Brachial Plexus


The brachial plexus is a group of nerves that run from the lower neck through the shoulder and upper arm area. These nerves control movement and sensation in the shoulder, arm, forearm and hand.

Brachial plexus injury occurs when the nerves around the neck and shoulder area are harmed. This damage can make it impossible to move or feel the shoulder, arm, forearm or hand.

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Patients can be seen by Texas Children's experts in Peripheral Nerve Clinic and Physical Medicine and Rehabilitation.

Causes & Risk Factors

Causes or risk factors include:

  • Shoulder dystocia.  If the baby's shoulder becomes lodged against the mother's pelvis during childbirth, labor can be prolonged and marked by too much stretch and trauma of the brachial plexus. 
  • Inflammation
  • Trauma
  • Tumor

Causes in children and adolescents include:

  • Inflammation. A rare condition known as Parsonage-Turner syndrome (brachial plexitis) can occur because of a viral illness and lead to inflammation of the brachial plexus.
  • Trauma from accidents on bicycles or ATVs or from sports injuries.
  • Tumors of the nerves themselves or the surrounding structures can damage nearby tissue or place too much pressure on the brachial plexus.

Symptoms & Types

Symptoms of an injury during childbirth can be seen immediately or soon after birth, and may include: 

  • Newborn is not moving the shoulder, arm, forearm, or hand. 
  • The baby shows no signs of the Moro reflex: this is when the baby arches its back, extends the arms and legs and cries when exposed to loud noise or sudden movement. 
  • Arm bent at elbow and held against body. 
  • Decreased grip on the affected side. 

Symptoms in children and adolescents may include: 

  • A limp or paralyzed arm. 
  • Lack of muscle control in the arm, hand or wrist. 
  • Lack of feeling or sensation in the arm or hand. 

Types of damage:  

The type of damage to the nerves determines the seriousness of the injury.  

    Neuropraxia (also called stretch injury):

  • Neuropraxia damages the protective covering of the nerve (called myelin) but does not always damage the nerve itself.  This injury causes problems with the ability of nerves to signal the body.  
  • This is the mildest form of injury and can resolve on its own.  

    Rupture (also called post-ganglionic injury): 

  • Caused when the nerve root breaks and is no longer in continuity.  
  • This is a moderate form of injury.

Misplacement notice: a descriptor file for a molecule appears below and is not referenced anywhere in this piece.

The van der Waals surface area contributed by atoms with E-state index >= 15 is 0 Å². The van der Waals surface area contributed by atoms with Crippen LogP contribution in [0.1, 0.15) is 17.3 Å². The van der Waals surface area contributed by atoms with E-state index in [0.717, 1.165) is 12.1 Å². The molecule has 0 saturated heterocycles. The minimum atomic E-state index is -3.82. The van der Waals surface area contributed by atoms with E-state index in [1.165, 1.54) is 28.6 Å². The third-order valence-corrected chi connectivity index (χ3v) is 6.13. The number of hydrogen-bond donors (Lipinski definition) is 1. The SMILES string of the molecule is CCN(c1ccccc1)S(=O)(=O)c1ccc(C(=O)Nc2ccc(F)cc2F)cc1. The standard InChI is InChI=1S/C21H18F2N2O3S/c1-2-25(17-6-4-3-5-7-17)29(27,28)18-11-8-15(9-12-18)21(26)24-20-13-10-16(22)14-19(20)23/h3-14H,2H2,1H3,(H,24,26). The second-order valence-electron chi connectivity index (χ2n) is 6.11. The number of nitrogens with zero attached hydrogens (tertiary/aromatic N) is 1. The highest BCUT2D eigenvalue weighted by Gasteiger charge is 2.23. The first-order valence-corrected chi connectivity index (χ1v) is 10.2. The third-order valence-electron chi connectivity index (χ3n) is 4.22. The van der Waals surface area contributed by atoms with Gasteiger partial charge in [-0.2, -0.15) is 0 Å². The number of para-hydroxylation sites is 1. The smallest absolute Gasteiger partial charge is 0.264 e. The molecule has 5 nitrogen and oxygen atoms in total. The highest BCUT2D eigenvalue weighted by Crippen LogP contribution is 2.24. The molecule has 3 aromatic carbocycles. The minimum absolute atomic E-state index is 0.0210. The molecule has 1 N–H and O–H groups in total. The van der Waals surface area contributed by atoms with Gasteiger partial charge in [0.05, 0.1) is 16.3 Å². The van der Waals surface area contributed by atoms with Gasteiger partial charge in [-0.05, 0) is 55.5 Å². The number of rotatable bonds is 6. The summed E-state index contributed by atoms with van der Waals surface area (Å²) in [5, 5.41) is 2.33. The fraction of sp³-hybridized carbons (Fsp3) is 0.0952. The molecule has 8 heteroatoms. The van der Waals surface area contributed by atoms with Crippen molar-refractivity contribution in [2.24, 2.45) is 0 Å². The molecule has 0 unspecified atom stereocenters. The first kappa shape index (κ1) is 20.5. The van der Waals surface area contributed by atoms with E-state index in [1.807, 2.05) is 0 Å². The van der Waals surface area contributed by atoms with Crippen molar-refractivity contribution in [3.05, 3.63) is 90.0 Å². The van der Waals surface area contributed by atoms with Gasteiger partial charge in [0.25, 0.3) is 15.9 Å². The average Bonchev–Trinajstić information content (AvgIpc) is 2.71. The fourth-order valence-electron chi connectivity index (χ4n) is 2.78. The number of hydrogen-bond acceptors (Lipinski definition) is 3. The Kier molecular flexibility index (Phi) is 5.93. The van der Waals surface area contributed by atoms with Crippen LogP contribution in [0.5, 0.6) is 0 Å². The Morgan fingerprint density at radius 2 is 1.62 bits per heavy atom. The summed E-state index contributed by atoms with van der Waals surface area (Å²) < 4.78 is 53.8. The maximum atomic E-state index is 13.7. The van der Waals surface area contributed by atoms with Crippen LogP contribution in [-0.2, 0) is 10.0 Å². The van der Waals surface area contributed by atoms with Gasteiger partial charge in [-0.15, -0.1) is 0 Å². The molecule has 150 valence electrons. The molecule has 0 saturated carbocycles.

Avulsion (also called pre-ganglionic injury): 

  • Caused when the nerve root is pulled directly off the spinal cord. 
  • This is the severest form of injury.   

Diagnosis & Tests

The doctor will examine the shoulder, arm, wrist and hand. Some signs that the nerve may be injured include: 

  • Abnormal posture of the shoulder, arm, forearm, wrist, or hand.
  • Decreased size or strength of the muscles of the upper part of the body.
  • Weakened reflexes in the arm.
  • Difficulty in moving the arm, shoulder, hand or fingers.

Depending on the results of a physical examination, tests may include:

  • Magnetic resonance imaging (MRI) to get a detailed picture of the spinal cord and nerve roots and to get information on the type of nerve injury.
  • Computerized tomography (CT) to better evaluate shoulder anatomy and structure in the older child.
  • Nerve conduction studies to provide information about how well a nerve is working.
  • Electromyography (EMG) to evaluate electrical activity of the muscles when they contract and when they are at rest.

Treatment & Care

Treatment may include one or more of the following: 

  • Physical therapy
  • Splinting
  • Botox shots
  • Surgery 

Injuries caused by neuropraxia (stretch injury): 

  • Up to a 90% chance for spontaneous recovery, without the need for surgery.
  • Generally, physical therapy and splinting are the main ways to treat this injury.  Tight muscles can sometimes prevent further gains in motion and can be relaxed with Botox shots. 

Injuries caused by rupture or avulsion (avulsion is separation of the nerve):   

  • The possibility of function returning on its own is low.
  • Successful recovery generally requires surgery in a timely manner after the injury to restore the nerve.

Living & Managing

In children with brachial plexus injuries, day-to-day living should include: 

  • A routine set of exercises to maintain shoulder, elbow, wrist and hand joint range of motion and to strengthen the regenerating muscles.

Parents should pay particular attention to their child's activity level and let the care team know if there is a significant drop-off.

Parents should be reassured to know that children are quite adaptive when they face upper extremity weakness on one side of their body and they generally maintain a high level of ability to function.